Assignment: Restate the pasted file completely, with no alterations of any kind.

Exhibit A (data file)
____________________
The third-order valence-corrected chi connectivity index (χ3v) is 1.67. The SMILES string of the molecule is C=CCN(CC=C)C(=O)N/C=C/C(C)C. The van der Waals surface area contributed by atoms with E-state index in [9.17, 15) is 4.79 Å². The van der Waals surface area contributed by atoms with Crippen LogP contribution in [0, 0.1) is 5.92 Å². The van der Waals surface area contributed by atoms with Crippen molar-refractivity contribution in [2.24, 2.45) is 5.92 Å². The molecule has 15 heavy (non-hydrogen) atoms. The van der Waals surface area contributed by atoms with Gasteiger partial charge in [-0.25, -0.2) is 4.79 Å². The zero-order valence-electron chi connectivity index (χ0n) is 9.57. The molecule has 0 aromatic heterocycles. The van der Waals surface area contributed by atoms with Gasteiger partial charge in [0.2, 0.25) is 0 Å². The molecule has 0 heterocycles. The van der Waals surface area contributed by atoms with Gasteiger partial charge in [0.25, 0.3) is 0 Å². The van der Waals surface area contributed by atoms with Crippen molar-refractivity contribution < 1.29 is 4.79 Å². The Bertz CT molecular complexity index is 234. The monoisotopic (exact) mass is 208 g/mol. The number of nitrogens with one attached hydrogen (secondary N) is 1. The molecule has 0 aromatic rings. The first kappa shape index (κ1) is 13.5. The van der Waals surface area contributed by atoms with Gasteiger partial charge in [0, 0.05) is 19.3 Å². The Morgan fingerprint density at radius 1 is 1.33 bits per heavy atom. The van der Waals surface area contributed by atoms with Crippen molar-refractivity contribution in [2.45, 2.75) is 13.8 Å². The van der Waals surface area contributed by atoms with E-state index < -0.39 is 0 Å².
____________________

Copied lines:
The third-order valence-corrected chi connectivity index (χ3v) is 1.67. The SMILES string of the molecule is C=CCN(CC=C)C(=O)N/C=C/C(C)C. The van der Waals surface area contributed by atoms with E-state index in [9.17, 15) is 4.79 Å². The van der Waals surface area contributed by atoms with Crippen LogP contribution in [0, 0.1) is 5.92 Å². The van der Waals surface area contributed by atoms with Crippen molar-refractivity contribution in [2.24, 2.45) is 5.92 Å². The molecule has 15 heavy (non-hydrogen) atoms. The van der Waals surface area contributed by atoms with Gasteiger partial charge in [-0.25, -0.2) is 4.79 Å². The zero-order valence-electron chi connectivity index (χ0n) is 9.57. The molecule has 0 aromatic heterocycles. The van der Waals surface area contributed by atoms with Gasteiger partial charge in [0.2, 0.25) is 0 Å². The molecule has 0 heterocycles. The van der Waals surface area contributed by atoms with Gasteiger partial charge in [0.25, 0.3) is 0 Å². The van der Waals surface area contributed by atoms with Crippen molar-refractivity contribution < 1.29 is 4.79 Å². The Bertz CT molecular complexity index is 234. The monoisotopic (exact) mass is 208 g/mol. The number of nitrogens with one attached hydrogen (secondary N) is 1. The molecule has 0 aromatic rings. The first kappa shape index (κ1) is 13.5. The van der Waals surface area contributed by atoms with Gasteiger partial charge in [0, 0.05) is 19.3 Å². The Morgan fingerprint density at radius 1 is 1.33 bits per heavy atom. The van der Waals surface area contributed by atoms with Crippen molar-refractivity contribution in [2.45, 2.75) is 13.8 Å². The van der Waals surface area contributed by atoms with E-state index < -0.39 is 0 Å².